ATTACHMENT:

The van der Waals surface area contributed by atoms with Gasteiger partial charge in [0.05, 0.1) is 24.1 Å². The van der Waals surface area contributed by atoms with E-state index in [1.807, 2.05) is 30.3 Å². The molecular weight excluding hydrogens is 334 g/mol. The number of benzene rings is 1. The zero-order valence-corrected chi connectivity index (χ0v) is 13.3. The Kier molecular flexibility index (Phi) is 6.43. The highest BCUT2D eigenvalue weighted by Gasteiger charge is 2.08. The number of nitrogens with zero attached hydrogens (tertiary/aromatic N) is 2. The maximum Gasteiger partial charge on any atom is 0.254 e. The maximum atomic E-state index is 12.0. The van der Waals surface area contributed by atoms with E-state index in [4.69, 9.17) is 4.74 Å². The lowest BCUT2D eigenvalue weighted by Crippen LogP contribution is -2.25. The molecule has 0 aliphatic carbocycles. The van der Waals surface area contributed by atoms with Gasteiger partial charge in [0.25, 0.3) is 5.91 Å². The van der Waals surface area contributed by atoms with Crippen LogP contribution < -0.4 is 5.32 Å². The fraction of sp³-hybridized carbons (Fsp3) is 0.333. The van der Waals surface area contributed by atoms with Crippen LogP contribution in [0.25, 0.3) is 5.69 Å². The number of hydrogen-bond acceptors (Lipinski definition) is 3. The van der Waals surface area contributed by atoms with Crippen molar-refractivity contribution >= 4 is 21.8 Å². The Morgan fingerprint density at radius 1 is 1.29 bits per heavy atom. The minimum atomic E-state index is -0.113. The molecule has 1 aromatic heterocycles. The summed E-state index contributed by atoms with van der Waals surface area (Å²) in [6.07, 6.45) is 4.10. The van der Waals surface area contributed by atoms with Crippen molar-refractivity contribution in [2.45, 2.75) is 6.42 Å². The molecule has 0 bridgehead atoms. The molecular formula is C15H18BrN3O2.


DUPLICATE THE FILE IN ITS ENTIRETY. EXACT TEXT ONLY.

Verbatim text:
The van der Waals surface area contributed by atoms with Gasteiger partial charge in [0.05, 0.1) is 24.1 Å². The van der Waals surface area contributed by atoms with E-state index in [1.807, 2.05) is 30.3 Å². The molecular weight excluding hydrogens is 334 g/mol. The number of benzene rings is 1. The zero-order valence-corrected chi connectivity index (χ0v) is 13.3. The Kier molecular flexibility index (Phi) is 6.43. The highest BCUT2D eigenvalue weighted by Gasteiger charge is 2.08. The number of nitrogens with zero attached hydrogens (tertiary/aromatic N) is 2. The maximum Gasteiger partial charge on any atom is 0.254 e. The maximum atomic E-state index is 12.0. The van der Waals surface area contributed by atoms with E-state index in [4.69, 9.17) is 4.74 Å². The lowest BCUT2D eigenvalue weighted by Crippen LogP contribution is -2.25. The molecule has 0 aliphatic carbocycles. The van der Waals surface area contributed by atoms with Gasteiger partial charge in [0.25, 0.3) is 5.91 Å². The van der Waals surface area contributed by atoms with Crippen LogP contribution < -0.4 is 5.32 Å². The fraction of sp³-hybridized carbons (Fsp3) is 0.333. The van der Waals surface area contributed by atoms with Crippen LogP contribution in [0.25, 0.3) is 5.69 Å². The number of hydrogen-bond acceptors (Lipinski definition) is 3. The van der Waals surface area contributed by atoms with Crippen molar-refractivity contribution >= 4 is 21.8 Å². The Morgan fingerprint density at radius 1 is 1.29 bits per heavy atom. The minimum atomic E-state index is -0.113. The molecule has 1 aromatic heterocycles. The summed E-state index contributed by atoms with van der Waals surface area (Å²) in [6.07, 6.45) is 4.10. The van der Waals surface area contributed by atoms with Crippen molar-refractivity contribution in [2.45, 2.75) is 6.42 Å². The molecule has 0 bridgehead atoms. The molecular formula is C15H18BrN3O2.